Holiday Road

Sleeping Baby + Vacation = Relaxed And Rested Parents

When you’re planning a family holiday with a baby, an important thing to consider is how your travel plans are going to affect your child’s sleep routine. You’ll have a much more enjoyable vacation if you organize your trip in a way that allows for as little disruption as possible to your little one’s sleep schedule.

This will help ensure she gets the rest she needs to be happy, healthy, and alert during your trip—which is bound to make your holiday more enjoyable for everyone!

Here are some tips to help ensure sure your baby gets the sleep he needs during your travels:

Tip 1: Don’t over-schedule

One of the biggest mistakes parents make is to try to pack in all the fun and adventure they might have had back in their “child-free” days. The fact is, when you travel with a baby you can’t plan to go bungee-jumping in the morning, swim with dolphins in the early afternoon, go parasailing in the late afternoon, and go on a dinner cruise in the evening.

It’s better to slow down the pace and make sure you schedule regular naps and early bedtimes, just like you would at home.

Tip 2: Be consistent with naps and bedtime

An occasional nap in the car seat or a later-than-usual bedtime probably won’t do too much harm, but if your baby’s naps are all over the place and she goes to bed much later than usual several days in a row, your baby will become so overtired and cranky that a complete meltdown will be inevitable.

Tip 3: Be patient as your baby acclimatizes to the new environment

Even if your baby is the best little sleeper in the world at home, when you’re in a strange environment things might be very different. It’s normal for babies and toddlers to test boundaries around sleep when they’re someone new.

Just because you have certain rules at home, they won’t automatically understand that the same rules apply at Grandma’s house.

In a strange place, your baby might cry for a while at bedtime or wake up at odd times during the night. The best way to handle this kind of behavior is to react the same way you would at home. Go into the room every five minutes or so to offer a bit of reassurance, but other than that, don’t bend your rules. If you hang on tight to your consistency, within the first night or two, your child will be used to the new environment and will be sleeping well again.

Tip 4. Make sure you bring your child’s sleeping toy and/or blanket

If your child has a treasured comfort item, it will go a long way to helping him feel safe and secure enough to fall asleep in a strange environment.

Tip 5. If you’re not a co-sleeping family, don’t start now

Another big mistake parents make is to start sharing a bed with their baby or toddler while traveling. Even if it’s only for a few nights, if your baby decides this is her new preferred way to sleep, you could find yourself dealing with a big problem when you get home and put her back in her crib.

The good news is, most hotels have a crib you can use or rent. You could also take your portable playpen along and use that as a crib.

Melatonin for Babies? No Way!

Melatonin for Babies?  No Way!

There was a recent article in Today’s Parent about an busy, working mom with two children who claimed she has tried everything to get her children to sleep well. (I posted the article on my Facebook page.) I commented on the post that she should hire a sleep consultant  and my comment was deleted. Most likely because I included my website. I did this because I feel I have a responsibility to let sleep deprived parents know there is help out there. I am also 100% confident that I could help her get both of her children sleeping well.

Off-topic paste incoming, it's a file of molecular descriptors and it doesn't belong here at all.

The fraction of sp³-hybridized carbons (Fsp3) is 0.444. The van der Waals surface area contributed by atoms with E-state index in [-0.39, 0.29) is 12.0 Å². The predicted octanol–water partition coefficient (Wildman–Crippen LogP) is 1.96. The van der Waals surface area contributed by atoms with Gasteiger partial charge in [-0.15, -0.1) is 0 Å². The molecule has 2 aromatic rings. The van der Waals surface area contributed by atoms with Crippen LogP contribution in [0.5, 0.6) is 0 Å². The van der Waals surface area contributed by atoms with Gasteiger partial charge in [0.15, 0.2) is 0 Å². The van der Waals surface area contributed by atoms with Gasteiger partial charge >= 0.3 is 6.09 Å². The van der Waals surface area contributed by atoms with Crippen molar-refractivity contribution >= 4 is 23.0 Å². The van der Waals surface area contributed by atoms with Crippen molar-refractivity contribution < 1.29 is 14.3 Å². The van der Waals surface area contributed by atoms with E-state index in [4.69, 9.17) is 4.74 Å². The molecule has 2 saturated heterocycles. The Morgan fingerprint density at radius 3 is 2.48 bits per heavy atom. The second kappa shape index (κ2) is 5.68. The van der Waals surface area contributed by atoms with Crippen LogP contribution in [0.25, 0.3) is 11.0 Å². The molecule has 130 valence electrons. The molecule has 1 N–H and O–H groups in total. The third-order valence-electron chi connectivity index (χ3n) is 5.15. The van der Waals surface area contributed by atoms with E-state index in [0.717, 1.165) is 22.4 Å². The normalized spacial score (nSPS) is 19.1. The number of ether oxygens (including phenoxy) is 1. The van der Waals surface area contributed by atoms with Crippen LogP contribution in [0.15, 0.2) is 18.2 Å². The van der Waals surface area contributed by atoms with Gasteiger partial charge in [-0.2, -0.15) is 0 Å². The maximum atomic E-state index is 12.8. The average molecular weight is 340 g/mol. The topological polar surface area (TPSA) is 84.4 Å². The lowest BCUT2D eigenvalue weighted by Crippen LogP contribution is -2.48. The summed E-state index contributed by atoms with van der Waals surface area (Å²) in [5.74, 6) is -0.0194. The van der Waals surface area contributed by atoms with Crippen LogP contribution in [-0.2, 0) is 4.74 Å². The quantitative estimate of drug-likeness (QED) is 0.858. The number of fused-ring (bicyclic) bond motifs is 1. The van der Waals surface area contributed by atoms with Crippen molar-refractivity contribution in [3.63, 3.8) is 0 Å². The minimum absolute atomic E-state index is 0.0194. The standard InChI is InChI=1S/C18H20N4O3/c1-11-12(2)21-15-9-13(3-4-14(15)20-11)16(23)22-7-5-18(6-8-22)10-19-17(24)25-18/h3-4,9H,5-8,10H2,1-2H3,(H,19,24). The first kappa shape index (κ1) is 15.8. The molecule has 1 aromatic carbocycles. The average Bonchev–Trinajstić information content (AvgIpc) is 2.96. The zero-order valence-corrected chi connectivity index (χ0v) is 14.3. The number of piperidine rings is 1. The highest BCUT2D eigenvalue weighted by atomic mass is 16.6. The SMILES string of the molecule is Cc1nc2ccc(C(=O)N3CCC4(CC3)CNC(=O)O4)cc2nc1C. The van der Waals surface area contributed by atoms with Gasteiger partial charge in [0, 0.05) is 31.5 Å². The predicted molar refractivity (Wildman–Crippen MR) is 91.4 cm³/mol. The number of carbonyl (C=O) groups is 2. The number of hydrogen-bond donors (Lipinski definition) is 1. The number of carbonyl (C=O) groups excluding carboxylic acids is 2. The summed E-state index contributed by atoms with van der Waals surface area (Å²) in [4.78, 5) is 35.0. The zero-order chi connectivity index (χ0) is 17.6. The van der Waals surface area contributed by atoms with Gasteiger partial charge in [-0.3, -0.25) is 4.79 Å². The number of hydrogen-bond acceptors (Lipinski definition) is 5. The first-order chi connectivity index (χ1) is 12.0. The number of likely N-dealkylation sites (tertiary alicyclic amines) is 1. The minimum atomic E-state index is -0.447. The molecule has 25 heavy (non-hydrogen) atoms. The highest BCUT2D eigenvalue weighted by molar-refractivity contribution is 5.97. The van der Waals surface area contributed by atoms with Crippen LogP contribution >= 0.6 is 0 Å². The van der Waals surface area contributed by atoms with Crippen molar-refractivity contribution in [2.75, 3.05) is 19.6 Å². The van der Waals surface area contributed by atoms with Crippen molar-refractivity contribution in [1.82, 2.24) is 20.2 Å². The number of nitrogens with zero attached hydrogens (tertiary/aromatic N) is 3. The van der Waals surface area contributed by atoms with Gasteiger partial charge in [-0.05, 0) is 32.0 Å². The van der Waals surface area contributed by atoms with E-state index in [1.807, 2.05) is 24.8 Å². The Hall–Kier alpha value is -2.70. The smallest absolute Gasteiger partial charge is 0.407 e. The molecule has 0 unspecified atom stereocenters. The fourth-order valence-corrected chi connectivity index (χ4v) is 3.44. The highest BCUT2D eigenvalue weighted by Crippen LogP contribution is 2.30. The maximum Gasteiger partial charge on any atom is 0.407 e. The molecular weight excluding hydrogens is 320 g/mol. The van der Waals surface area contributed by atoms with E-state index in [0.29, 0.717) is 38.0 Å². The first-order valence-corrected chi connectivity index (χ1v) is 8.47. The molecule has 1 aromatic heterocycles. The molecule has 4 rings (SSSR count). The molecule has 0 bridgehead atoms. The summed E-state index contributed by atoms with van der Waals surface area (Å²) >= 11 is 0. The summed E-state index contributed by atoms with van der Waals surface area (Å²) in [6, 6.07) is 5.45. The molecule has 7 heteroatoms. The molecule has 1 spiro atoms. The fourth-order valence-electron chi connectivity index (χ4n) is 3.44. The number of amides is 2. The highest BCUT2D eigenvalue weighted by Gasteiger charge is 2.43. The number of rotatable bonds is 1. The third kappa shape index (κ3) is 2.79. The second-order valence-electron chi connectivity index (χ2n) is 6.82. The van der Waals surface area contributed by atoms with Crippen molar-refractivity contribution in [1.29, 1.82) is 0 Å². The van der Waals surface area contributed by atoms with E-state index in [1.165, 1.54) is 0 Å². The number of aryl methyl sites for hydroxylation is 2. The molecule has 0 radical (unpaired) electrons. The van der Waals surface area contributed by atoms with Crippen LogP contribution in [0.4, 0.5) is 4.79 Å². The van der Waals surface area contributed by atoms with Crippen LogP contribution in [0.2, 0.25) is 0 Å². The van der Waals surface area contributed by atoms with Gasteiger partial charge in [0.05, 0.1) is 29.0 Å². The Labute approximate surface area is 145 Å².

There was another post from a mom that gave her children Melatonin and it worked like a charm. It was very concerning for me as it was not deleted and planted the idea for many other sleep deprived parents that Melatonin was the answer.

For overtired parents who can’t seem to get their kids on a healthy sleep schedule, the promise of a magic pill can be pretty enticing.

But it seems to me that more and more doctors and parents are turning to Melatonin as a Band-Aid for sleep issues with their children. I hear stories all the time about people saying they are giving their babies Melatonin to help them fall asleep at night, and I have serious concerns about this.

Here’s the deal: Melatonin is NOT a long-term solution to poor sleep habits. Healthy sleep habits need to be learned at a young age in order to set kids up for a lifetime of healthy sleep habits.

And while some studies have shown that Melatonin can be helpful with autistic children or children with ADHD, most babies and children do not need Melatonin; they need to be taught good, independent sleep skills.

Here’s why:

Melatonin is a hormone that is secreted by your brain and is present in every person’s body. According to the National Sleep Foundation, “no other hormone is available in the United States without a prescription. Because melatonin is contained naturally in some foods, the U.S. Dietary Supplement Health and Education Act of 1994 allows it to be sold as a dietary supplement. These do not need to be approved by the Food and Drug Administration (FDA) or controlled in the same way as drugs.” The same goes for Canada.

Dr. Johnson-Arbor, a Hartford Hospital toxicologist, says, “It’s (melatonin) possibly thought to affect growth, and to affect sexual development and puberty.” Other side-effects can include headaches, drowsiness and stomach ache.

According to the National Institutes of Health, “Melatonin should not be used in most children. It is possibly unsafe. Because of its effects on other hormones, Melatonin might interfere with development.”

There’s no need to put your kids at risk just to get them down for the night. The plain truth is, children need to be taught to sleep properly — and it’s up to you, Mom and Dad, to show them how.sleepingbaby